Toddlers map the word 'good' to helping agents, but not to fair distributors

Laura Franchin, Federica Savazzi, Isabel Cristina Neira-Gutierrez, Luca Surian

Research output: Contribution to journalArticlepeer-review


Infants begin to understand some of the meanings of the adjective good at around thirteen months, but it is not clear when they start to map it to concepts in the moral domain. We investigated infants' and toddlers' knowledge of good in the domains of help and fairness. Participants at 20 and 30 months were shown computer animations involving helpful and hindering agents, or agents who performed fair or unfair distributions, and were asked to "pick the good one". Toddlers at 30 months took good as referring to helping, but not to the fair agents. However, when asked "to pick one", they choose the fair distributor. These findings suggest that by 30 months toddlers have started to map good to some socio-moral features, such as a helping disposition, but not to fairness in distributive actions.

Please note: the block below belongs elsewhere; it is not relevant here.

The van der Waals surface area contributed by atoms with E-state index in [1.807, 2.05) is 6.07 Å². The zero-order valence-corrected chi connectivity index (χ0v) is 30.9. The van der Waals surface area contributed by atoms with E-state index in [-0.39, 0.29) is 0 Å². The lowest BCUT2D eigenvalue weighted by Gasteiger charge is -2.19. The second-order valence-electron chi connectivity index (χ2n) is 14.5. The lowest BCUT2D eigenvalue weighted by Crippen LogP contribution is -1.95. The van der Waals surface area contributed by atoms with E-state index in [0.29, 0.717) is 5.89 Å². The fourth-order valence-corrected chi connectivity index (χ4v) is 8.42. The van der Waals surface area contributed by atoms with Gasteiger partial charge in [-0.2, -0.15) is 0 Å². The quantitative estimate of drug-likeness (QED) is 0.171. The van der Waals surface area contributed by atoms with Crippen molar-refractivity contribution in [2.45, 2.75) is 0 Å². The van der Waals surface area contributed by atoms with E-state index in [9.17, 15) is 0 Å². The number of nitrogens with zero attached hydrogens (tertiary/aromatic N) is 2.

Original languageEnglish
JournalJournal of Child Language
Publication statusAccepted/In press - Jan 1 2018


  • fairness
  • good
  • help
  • infancy
  • moral development

ASJC Scopus subject areas

  • Language and Linguistics
  • Experimental and Cognitive Psychology
  • Developmental and Educational Psychology
  • Linguistics and Language
  • Psychology(all)


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